Parenting Styles: How Do You Talk To Your Children?

Parenting Styles: How Do You Talk To Your Children?

Parenting Styles: How Do You Talk To Your Children?(Written by Marcela De Vivo and edited by Elle Yi) Talking to your child from infancy is an excellent way to enhance their language capabilities and improve performance in school. Young children who are exposed to an enriched language environment often have an increased ability to read as well. Overall, conversing with your child is a great way to give them an excellent base to further develop language and communication skills.

But how you speak to your child not only influences how well they grasp the language and perform in school later on, but also how they develop their social skills. The way you instruct, discipline and reason with your child has a long-term psychological impact that can affect his or her future relationships.

Here’s how to tell what category of parenting style based upon psychologist Diana Baumrind’s parenting styles your conversations with your child fall into:

  • Indulgent Parenting

The indulgent, or permissive, parenting style is characterized by baby talk being used when normal conversation should take place between parent and child. You may be using indulgent parenting style if you find yourself referring to your own feelings as a reason for a child to behave in a certain way.

Permissive parents often talk a great deal more to their children than other parenting styles, but they make few demands on their children and usually do not reason with their children. When a child is asked to do something, the request is often not directly give, and if the child does not respond appropriately, discipline rarely occurs.

For example, in a situation in which a child is hurt because they disobeyed their parent by jumping on the bed:

Parent: “Oh no! What happened?”
Child: “I fell!”
Parent: “I wish you hadn’t done that! But don’t worry, come here, I’ll make it better.”

While these parents are very responsive to their children’s needs, they sometimes fail to teach them how to regulate their behavior or emotions. This often results in the child not having an accurate understanding of rules and consequences.

In some cases, children of completely permissive parents may be more like to engage in riskier behaviors as young adults as they are not accustomed to having standards and rules set for them. They may also have problems socializing due to frequently getting their way.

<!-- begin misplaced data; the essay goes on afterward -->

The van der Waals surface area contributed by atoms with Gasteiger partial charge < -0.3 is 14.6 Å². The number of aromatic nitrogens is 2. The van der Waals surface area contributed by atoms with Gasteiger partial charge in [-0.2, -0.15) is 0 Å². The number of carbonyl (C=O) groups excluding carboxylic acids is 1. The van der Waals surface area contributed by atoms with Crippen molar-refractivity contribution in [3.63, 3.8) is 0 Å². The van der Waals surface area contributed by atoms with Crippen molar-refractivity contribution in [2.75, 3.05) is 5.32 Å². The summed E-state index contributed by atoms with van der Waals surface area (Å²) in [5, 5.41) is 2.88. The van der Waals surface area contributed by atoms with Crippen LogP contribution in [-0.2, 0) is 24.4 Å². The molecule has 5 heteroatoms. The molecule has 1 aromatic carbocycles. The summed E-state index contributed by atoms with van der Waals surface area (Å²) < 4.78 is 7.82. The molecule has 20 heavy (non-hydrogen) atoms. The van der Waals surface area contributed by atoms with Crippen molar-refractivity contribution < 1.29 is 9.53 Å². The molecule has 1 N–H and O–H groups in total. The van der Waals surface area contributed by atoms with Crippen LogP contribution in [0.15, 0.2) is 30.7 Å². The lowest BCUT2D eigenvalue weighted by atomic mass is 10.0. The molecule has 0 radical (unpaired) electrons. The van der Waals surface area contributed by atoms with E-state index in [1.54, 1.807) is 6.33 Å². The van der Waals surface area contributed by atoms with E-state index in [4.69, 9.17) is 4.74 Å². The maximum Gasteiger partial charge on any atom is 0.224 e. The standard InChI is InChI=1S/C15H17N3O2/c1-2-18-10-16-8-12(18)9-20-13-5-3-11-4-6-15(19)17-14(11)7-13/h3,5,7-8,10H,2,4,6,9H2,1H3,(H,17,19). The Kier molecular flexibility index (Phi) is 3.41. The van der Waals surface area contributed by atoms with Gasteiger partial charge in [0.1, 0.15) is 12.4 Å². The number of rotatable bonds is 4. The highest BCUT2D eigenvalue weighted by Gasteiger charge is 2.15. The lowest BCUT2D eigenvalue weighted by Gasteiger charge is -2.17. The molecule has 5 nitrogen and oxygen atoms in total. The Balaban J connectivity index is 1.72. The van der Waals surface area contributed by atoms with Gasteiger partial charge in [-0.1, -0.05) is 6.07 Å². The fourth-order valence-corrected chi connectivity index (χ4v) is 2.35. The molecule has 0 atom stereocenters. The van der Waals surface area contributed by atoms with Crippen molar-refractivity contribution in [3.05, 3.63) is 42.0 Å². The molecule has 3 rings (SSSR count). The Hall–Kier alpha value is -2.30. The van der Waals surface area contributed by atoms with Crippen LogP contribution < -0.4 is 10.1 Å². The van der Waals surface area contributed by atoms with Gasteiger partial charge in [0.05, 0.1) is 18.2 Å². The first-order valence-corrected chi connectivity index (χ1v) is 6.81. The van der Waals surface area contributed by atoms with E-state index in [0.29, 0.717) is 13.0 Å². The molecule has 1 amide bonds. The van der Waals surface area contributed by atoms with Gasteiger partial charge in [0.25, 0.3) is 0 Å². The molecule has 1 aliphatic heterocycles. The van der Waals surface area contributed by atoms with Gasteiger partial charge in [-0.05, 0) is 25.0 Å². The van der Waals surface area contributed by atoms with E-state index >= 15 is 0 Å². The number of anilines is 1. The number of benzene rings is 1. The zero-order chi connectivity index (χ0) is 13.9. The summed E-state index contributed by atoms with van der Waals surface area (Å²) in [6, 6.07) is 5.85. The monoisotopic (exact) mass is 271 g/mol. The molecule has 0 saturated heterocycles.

• Authoritarian Parenting

If you frequently employ the phrase “because I said so” or “it’s my way or the highway,” then you might be closer to an authoritarian style of parenting. Also known as strict parenting, there is little discussion or room for debate between parent and child. These parents are more likely to lecture than have a conversation, and more likely to employ punishment for discipline without discussing the infraction.

When taken to the extreme, authoritarian parents are likely to use harsh language to punish, demand, or coerce their child into compliance.

An authoritarian parent’s reaction in the same situation as above:

Parent: “Why are you crying?”
Child: “I fell!”
Parent: “That’s your fault then, isn’t it? I told you that would happen. Don’t do it again.”

They expect obedience without discussion or explanation, especially to rules and directions. Considered a restrictive, punitive parenting style, authoritarian parents expect much of their child without providing a great deal of support.

Children of authoritarian parents are generally model students, but have poor social standing due to an unwillingness to speak up and concern over their parents’ reactions.

  • Authoritative Parenting

If you are the most likely to sit and reason with a child, especially in the case of discipline, then you are closer to an authoritative parent. This is a parent who will share personal stories of success and failure, offer options, and discuss alternatives, allowing the child to make choices (and possibly mistakes). If punishing a child, an authoritative parent is more likely to take the time to explain the rationale behind the reprimand.

Authoritative parents are engaged in their children’s lives, but leave room for their children to make mistakes so that they can learn and grow from those experiences. They will assist in the children in problem resolution, but encourage independent thought.

An example interaction:

Parent: “Uh-oh, what happened?”
Child: “I fell!”
Parent: “I’m sorry that happened. Why did you fall?
Child: “I was jumping on the bed.”
Parent: “That’s right. I told you not to jump on the bed because I was worried this might happen. Would you have fallen if you had listened?”
Child: “No.”
Parent: “I make the rules to keep you safe. So you should listen next time, ok?”

With this style of parenting, extensive conversations are normal, and parents try to be supportive of the children while encouraging them to stand on their own two feet.

According to Baumrind, this is the ideal style of parenting. It is a model used by many parenting and early education foundations, including RIE. The cognitive development of children seems to be enhanced by an authoritative environment. Children’s social development is also improved through this style as they have learned to regulate their emotions and to reason.

It’s not just the quantity of conversations you have your children, but also the quality of those discussion. The social and cognitive effects of how you talk to and raise your children can last their entire lifetime.

About the author: Marcela De Vivo is a freelance writer in the Los Angeles area. She has written on everything from health & wellness, marketing, real estate, technology, and manufacturing.

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